L. Mahadevan is the Lola England de Valpine Professor of Applied Mathematics, a professor of physics and of organismic and evolutionary biology, and a core member of the Wyss Institute for Biologically Inspired Engineering, all at Harvard University. His work centers on using mathematics to understand the physical and biological organization of matter in space and time, particularly at the scale of the everyday world. He has published more than 200 papers on subjects as varied as the electromechanics of graphene, the biophysics of a blooming flower, and the statistical dynamics of climate change.
At the Institute, Mahadevan is combining his interests in mathematics, physics, and biology to develop an understanding of the complexity of shape by focusing on the brain. In particular, he hopes to understand how it got its iconic convolutions, how to characterize its normal and abnormal shape within and across species, and how its shape relates to its information processing capacity.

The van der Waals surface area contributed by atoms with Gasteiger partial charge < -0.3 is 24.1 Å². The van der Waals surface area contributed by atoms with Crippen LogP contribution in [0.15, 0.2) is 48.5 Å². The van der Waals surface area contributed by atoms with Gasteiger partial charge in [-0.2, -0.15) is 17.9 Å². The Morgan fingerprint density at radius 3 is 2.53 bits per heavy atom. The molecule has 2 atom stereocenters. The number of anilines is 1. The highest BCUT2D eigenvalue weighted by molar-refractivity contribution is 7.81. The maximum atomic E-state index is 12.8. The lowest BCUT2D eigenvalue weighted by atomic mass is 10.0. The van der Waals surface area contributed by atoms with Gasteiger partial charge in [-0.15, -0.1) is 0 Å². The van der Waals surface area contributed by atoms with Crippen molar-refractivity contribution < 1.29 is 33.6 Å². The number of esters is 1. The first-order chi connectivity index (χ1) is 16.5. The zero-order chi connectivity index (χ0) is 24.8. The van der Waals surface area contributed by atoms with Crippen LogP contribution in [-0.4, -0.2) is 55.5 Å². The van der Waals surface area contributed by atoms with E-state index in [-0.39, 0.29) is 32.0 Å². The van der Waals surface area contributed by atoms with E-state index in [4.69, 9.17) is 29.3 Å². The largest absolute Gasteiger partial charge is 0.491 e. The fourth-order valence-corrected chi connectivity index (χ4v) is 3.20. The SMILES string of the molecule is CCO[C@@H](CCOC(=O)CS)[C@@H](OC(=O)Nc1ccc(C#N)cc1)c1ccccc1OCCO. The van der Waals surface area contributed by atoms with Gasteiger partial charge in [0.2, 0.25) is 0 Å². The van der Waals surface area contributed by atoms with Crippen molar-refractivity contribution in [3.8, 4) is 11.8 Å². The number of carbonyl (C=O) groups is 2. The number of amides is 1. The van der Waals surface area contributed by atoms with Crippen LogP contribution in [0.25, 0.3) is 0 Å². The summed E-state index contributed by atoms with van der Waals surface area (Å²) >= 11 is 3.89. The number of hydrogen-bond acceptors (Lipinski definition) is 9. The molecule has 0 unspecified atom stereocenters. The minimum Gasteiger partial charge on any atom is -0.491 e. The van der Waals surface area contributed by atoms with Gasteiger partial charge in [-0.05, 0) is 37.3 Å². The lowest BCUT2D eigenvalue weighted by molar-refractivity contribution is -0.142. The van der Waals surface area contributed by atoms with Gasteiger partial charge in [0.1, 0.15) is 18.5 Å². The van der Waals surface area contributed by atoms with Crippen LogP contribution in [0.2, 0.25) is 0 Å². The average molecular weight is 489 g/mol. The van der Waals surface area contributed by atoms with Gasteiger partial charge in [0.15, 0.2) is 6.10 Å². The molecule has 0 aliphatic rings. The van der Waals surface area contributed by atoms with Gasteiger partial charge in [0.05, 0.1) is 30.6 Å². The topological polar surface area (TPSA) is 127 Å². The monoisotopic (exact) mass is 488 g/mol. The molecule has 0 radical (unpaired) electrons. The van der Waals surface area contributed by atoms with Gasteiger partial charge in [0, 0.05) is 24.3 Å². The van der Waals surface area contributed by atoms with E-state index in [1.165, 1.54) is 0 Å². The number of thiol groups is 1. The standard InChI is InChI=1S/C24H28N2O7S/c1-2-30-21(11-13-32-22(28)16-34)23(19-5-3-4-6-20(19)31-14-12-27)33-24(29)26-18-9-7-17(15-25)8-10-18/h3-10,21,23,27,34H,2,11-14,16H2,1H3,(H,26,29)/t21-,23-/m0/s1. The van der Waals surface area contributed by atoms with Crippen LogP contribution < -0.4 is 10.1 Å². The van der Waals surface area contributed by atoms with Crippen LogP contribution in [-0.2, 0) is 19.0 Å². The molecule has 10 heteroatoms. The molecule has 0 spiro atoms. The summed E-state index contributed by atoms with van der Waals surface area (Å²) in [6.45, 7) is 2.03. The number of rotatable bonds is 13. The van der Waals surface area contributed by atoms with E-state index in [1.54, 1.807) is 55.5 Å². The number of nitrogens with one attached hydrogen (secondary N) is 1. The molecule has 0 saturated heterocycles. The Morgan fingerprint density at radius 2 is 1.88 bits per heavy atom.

Mahadevan obtained his PhD at Stanford University and started his independent career at the Massachusetts Institute of Technology (MIT). Before moving to Harvard, he was the inaugural Schlumberger Professor of Complex Physical Systems at the University of Cambridge and a fellow of Trinity College. He is currently an associate director of the NSF-funded Center for Brains, Minds, and Machines and a visiting professor of mathematics at the University of Oxford. Among his awards are a MacArthur Fellowship, a Guggenheim Fellowship, MIT’s Harold E. Edgerton Faculty Achievement Award, and Harvard’s George Ledlie Prize.